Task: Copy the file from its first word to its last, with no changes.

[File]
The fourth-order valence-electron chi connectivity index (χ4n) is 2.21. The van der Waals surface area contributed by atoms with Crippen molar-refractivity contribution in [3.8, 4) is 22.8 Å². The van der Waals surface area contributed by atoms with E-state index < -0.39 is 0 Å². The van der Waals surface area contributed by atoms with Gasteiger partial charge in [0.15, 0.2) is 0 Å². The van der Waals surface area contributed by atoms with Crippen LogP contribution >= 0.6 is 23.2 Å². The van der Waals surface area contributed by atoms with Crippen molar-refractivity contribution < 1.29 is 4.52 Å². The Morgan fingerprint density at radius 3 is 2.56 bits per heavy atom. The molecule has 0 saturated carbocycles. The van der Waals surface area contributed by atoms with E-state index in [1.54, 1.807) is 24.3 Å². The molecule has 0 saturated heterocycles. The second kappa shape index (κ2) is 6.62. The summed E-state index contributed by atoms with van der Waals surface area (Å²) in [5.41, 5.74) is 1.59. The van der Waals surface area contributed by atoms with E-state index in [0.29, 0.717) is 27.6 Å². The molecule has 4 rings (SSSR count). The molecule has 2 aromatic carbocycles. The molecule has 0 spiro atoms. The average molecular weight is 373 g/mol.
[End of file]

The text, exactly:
The fourth-order valence-electron chi connectivity index (χ4n) is 2.21. The van der Waals surface area contributed by atoms with Crippen molar-refractivity contribution in [3.8, 4) is 22.8 Å². The van der Waals surface area contributed by atoms with E-state index < -0.39 is 0 Å². The van der Waals surface area contributed by atoms with Gasteiger partial charge in [0.15, 0.2) is 0 Å². The van der Waals surface area contributed by atoms with Crippen LogP contribution >= 0.6 is 23.2 Å². The van der Waals surface area contributed by atoms with Crippen molar-refractivity contribution < 1.29 is 4.52 Å². The Morgan fingerprint density at radius 3 is 2.56 bits per heavy atom. The molecule has 0 saturated carbocycles. The van der Waals surface area contributed by atoms with E-state index in [1.54, 1.807) is 24.3 Å². The molecule has 0 saturated heterocycles. The second kappa shape index (κ2) is 6.62. The summed E-state index contributed by atoms with van der Waals surface area (Å²) in [5.41, 5.74) is 1.59. The van der Waals surface area contributed by atoms with E-state index in [0.29, 0.717) is 27.6 Å². The molecule has 4 rings (SSSR count). The molecule has 2 aromatic carbocycles. The molecule has 0 spiro atoms. The average molecular weight is 373 g/mol.